The LG G5 took Mobile World Congress by surprise during its late February debut, partly because unlike LG's previous flagship phones, the G5 is wrapped in metal, and partly due to the fact that the smartphone's overall design is quite unique, revolving around the concept of modularity. Needless to say, the LG G5 not only feels like a breeze of fresh air in the company's usual lineup but also seems to promote a new concept in the Android mobile world as a whole. Whether or not the new design philosophy will pay off remains to be seen, but regardless, the thought process behind the smartphone's creation might be just as interesting as the smartphone itself. In a new interview with The Verge, LG G5 senior designer Lee Jung-hoon explains the reasons why his company took a different design route this year and briefly tells the story of how and why the LG G5 exists as it does.
As more smartphone manufacturers hopped on the metal build bandwagon throughout the past couple of years, LG didn't seem to be in a hurry to do so. The LG G5, however, will go down in the history books as the company's first metal-build flagship phone. But interestingly enough, according to Lee Jung-hoon, the company's decision to adopt a metal build wasn't about catching up with Apple, Samsung, and the rest of its competitors. In other words, the design process for the LG G5 didn't start with the idea that "we have to use metal". Instead, LG's first priority was to design a smartphone that's different, without losing the core benefits of a usual LG flagship, such as having a user-removable battery. Furthermore, the company wanted to come up with a new, interesting way of changing batteries other than popping out a plastic back cover. This is how the idea of the LG G5's modular design was born, and because of the way the battery slides out at the bottom, building the smartphone's shell out of metal made even more sense, as a plastic build would have been too flimsy to accommodate the new design.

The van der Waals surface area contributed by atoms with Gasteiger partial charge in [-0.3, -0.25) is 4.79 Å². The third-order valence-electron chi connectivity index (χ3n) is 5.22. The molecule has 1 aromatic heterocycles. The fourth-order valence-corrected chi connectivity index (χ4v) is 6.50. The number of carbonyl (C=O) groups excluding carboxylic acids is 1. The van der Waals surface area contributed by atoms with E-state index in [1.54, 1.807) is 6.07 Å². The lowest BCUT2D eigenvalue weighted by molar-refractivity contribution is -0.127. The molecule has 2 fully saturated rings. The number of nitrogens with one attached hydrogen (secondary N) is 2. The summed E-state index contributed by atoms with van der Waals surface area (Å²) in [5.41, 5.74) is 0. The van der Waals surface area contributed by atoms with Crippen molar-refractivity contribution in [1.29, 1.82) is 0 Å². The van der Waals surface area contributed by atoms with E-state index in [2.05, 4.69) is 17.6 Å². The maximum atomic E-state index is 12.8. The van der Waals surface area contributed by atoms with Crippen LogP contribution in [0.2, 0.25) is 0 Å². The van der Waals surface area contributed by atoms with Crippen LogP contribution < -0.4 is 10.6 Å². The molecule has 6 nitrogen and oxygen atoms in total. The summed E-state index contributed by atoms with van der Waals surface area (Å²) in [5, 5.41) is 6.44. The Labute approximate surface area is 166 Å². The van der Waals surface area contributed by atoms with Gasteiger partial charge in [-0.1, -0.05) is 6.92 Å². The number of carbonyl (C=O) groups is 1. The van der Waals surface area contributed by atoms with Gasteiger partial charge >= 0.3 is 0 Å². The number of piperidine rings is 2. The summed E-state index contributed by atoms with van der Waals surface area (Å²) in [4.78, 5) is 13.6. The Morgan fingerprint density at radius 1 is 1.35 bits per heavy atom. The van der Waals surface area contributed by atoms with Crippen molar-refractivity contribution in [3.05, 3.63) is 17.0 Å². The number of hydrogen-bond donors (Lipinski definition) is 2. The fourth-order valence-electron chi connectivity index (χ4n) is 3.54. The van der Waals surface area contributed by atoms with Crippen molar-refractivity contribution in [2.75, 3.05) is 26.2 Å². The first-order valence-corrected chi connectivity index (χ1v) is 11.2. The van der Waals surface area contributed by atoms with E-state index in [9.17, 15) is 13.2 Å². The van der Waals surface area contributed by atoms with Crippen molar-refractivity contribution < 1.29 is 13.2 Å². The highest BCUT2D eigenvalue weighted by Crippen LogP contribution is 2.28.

Once the company settled on the flagship's core characteristics, it was only a matter of further refining the overall design. The inclusion of a dual camera setup persuaded the designers to move the volume rocker to the smartphone's left-side edge, leaving only the power button / fingerprint scanner on the back panel. The company also managed to eliminate the smartphone's antenna bands from the metal design using a new method called "microdizing", and the designers gave the LG G5 a more organic look on the front panel by using a slightly curved glass sheet, aiming for a "very subtle, very sophisticated, but outstanding" three-dimensional design element. Overall, it's safe to say that LG reached its goals in creating a unique smartphone, and regardless of whether a removable battery is something that interests you, there's plenty else to enjoy about the LG G5.